I've run my first marathon. To be honest I am quite chuffed.
What? No, not all at once, silly. It took nine runs spread over nearly two weeks to cover the 42km marathon distance.
The only reason I know this is a couple of weeks ago I was the happy recipient of a hand-me-down GPS watch. Now, with the aid of satellite navigation, I'm able to track my time, speed, distance, elevation, calories and heart rate at the push of the button.
(Ironically, despite being big enough to give Flavor Flav clock envy, it doesn't tell the time).
It tells me this week I ran three times, or 75 per cent of the way to my goal of four runs a week (should my maths fail me a little bar graph along the bottom of the screen tracks this vital information). Total time running last week: two hours, 32 minutes and 42 seconds. Longest run: 7.1km. Calories burnt since Christmas: 3008 (which might go some way towards offsetting the trifle I had for breakfast on Boxing Day).
I admit, the GPS watch it is a teensy bit of overkill for someone of my, ahem, abilities, but then psychologist Sara Chatwin recommends keeping a diary or a spread sheet to help keep goals on track and the watch now does it all for me.
While logging runs might keep track of running achievements it also records hidden truths. Back in early December I set a goal to run four times a week. Accurately recording my runs exposed a gap between aspiration and reality. While aiming for four, I was normally only making it to three.
It has certainly worked to keep me honest. I'm now regularly clocking four runs a week.
It's one of my big regrets that I didn't get on to record-keeping earlier. A few of the initial runs were jotted down in my diary. Then I was scribbling times down literally on the back of an envelope. That data ended up in the bin during a cleaning frenzy.
For those not in a position to drop a couple of hundy on a GPS watch there are some cheap and cheerful options.
Using MapMyRUN.com and a watch (or a quick glance at the kitchen clock before and after runs) runners can plot routes and record time data. Other types of workouts, anything from weight training to gardening, can be added too.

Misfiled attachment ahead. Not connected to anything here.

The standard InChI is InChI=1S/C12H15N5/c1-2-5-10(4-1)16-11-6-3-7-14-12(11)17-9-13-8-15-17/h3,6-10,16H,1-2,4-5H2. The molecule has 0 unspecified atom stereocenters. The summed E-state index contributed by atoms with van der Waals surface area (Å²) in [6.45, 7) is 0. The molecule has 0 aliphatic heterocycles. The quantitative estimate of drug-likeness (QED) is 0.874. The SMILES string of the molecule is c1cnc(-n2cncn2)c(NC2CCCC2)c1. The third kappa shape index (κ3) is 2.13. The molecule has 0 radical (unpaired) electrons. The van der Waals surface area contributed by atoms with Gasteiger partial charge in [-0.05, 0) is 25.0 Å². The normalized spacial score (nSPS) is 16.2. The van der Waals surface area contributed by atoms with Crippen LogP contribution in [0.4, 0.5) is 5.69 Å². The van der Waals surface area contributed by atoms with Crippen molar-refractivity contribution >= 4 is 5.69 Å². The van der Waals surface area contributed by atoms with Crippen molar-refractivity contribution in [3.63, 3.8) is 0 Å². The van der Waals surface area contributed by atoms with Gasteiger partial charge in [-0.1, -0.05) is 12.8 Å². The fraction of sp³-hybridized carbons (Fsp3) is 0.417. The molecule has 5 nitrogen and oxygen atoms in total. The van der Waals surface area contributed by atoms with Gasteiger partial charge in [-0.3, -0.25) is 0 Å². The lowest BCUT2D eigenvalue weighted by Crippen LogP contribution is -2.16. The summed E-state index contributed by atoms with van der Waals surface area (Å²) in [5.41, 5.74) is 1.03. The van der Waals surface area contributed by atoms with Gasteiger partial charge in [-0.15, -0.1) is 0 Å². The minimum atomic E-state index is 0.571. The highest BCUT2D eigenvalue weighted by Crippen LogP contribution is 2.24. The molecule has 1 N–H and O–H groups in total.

Those with a GPS smartphone can step it up a bit by using an app to track run progress and create maps automatically. Popular apps include iMapMyRUN, Runkeeper, Endomondo, Fitnio (iPhone only) and Jogtracker (Android only). For a few dollars an upgrade to the pro versions can mean avoiding advertising and getting add-ons such as audio coaching while out on a run.
Most also include links to social networking sites, so you can rest assured that your friends will spot any training lapses.
GPS isn't fail-proof as I discovered when looking at the map of a recent run. Apparently I ended the 30 minute loop by leaping through the backyards of several neighbours, finishing in the next street over. Quite the athletic feat.
Trees, clouds or tall buildings can block the satellite signals needed to track distances, says a recent New York Times article.
"Routes with lots of turns throw them off, too; if you lose the signal as you go around a curve, your device will draw a straight line from where it last saw you to where it found you again. The distance around the curve will not be tracked," says the New York Times.
The big downside to all this tracking technology is I'm now not able to slink off to the corner dairy and sit on the curb eating an ice cream for half an hour under the pretence of "going for a run".
What's your experience been with using GPS watches or apps?
In other news:
- HERALD ONLINE